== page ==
(NSF) — Alligators in Florida will be targeted around-the-clock when the next hunting season begins in August. The Florida Fish and Wildlife Conservation Commission recently approved a final rule change that will extend what had largely been nighttime hunting — between 5 p.m. and 10 a.m. — to 24 hours during the season.
Supporters say the change will help hunters better schedule trips and potentially allow more young and senior hunters to participate, as they might be more comfortable hunting during the day.
FWC Chairman Rodney Barreto says the hunt is a sign that efforts to protect alligators in Florida have been working.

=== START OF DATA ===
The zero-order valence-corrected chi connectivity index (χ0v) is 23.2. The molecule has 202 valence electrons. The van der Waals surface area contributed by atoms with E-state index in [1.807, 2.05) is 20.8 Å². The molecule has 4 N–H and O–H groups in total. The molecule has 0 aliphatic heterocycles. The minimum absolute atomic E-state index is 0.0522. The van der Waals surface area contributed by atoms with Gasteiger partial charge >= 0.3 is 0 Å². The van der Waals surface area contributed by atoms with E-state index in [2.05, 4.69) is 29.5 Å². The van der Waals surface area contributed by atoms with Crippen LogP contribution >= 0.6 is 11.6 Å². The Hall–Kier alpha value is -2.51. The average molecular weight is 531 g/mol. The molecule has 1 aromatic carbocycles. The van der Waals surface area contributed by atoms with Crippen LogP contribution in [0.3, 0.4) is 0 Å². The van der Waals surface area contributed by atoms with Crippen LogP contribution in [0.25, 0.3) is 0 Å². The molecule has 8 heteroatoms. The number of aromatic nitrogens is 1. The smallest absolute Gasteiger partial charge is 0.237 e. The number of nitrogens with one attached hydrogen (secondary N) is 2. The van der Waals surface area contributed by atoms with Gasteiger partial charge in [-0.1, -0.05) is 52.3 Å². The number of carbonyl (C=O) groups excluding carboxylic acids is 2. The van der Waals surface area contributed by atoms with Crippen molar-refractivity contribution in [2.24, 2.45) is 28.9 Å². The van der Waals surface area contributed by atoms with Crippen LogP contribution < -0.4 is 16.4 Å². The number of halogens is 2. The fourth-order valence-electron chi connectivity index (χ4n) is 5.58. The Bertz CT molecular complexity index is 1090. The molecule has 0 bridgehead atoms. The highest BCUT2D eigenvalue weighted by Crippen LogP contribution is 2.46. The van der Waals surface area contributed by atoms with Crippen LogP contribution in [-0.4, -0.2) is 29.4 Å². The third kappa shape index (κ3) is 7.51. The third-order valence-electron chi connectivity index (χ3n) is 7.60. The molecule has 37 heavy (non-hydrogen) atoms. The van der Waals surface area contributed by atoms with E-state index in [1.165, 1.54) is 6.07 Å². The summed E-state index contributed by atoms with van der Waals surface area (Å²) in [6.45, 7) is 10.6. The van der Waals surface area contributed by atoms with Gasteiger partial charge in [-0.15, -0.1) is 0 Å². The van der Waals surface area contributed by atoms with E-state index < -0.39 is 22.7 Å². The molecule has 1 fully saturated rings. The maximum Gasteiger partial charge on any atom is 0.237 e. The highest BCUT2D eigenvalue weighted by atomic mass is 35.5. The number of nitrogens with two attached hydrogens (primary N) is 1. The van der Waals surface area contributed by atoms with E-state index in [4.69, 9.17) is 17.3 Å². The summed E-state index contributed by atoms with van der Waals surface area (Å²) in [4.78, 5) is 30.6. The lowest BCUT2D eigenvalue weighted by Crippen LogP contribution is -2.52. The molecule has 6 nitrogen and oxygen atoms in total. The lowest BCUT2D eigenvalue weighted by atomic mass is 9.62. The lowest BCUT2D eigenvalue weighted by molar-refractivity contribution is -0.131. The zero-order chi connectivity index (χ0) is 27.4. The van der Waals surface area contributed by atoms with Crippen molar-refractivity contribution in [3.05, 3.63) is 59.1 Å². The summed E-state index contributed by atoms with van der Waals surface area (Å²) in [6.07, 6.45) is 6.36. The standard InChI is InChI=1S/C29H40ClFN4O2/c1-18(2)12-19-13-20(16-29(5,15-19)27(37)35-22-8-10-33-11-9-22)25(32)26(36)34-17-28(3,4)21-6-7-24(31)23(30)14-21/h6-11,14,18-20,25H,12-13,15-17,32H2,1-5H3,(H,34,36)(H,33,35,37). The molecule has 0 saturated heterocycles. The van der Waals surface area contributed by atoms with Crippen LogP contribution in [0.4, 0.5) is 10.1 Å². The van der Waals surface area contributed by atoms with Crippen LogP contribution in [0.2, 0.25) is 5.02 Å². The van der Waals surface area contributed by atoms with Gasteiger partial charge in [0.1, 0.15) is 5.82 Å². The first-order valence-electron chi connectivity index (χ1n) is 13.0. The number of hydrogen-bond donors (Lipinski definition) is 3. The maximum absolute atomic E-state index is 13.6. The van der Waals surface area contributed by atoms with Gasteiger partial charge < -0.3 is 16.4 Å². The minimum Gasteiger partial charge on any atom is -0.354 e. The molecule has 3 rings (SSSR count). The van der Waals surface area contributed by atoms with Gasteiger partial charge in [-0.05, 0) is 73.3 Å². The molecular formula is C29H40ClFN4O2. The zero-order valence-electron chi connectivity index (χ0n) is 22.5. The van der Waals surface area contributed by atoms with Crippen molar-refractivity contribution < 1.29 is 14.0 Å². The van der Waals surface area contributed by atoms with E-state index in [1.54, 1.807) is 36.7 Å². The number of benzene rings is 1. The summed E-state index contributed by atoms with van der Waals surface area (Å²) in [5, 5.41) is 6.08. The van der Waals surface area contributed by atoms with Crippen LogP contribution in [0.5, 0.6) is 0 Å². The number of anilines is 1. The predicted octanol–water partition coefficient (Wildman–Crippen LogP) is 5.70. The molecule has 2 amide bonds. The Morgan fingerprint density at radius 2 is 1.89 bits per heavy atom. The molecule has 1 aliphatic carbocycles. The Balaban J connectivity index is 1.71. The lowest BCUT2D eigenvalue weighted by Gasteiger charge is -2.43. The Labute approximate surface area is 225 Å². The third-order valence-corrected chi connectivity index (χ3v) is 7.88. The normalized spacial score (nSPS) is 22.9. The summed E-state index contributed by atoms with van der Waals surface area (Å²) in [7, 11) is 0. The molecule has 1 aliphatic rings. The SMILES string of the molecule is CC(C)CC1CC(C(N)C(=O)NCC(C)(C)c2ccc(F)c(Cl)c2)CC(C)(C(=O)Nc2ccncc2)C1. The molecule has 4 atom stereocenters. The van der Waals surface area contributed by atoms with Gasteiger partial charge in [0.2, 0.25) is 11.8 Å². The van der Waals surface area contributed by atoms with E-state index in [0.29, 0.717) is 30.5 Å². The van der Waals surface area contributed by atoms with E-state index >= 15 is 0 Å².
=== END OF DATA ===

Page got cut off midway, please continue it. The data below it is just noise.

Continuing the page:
“The American alligator in Florida, like the manatees, has been a huge success story. It really has. As a conservation commission, our mission is not complete, but it’s working.”
The commission had received comments from more than 7,000 people through workshops, webinars and surveys that mostly supported the changes. However, concerns were raised, in part, that the 24-hour proposal would conflict with other outdoor activities, such as bass fishing and duck hunting, and about a potential for meat spoiling from alligators harvested during the hottest part of the day.
Florida has an estimated 1.3 million alligators, and the annual hunt, which runs from August 15th to November 1st, results in about 7,500 alligators killed.
The state each year issues about 7,500 permits, with 40 to 50 percent of permit holders reaching a two-gator limit.
About 7,500 more alligators a year are killed in nuisance situations.
(From The News Service of Florida)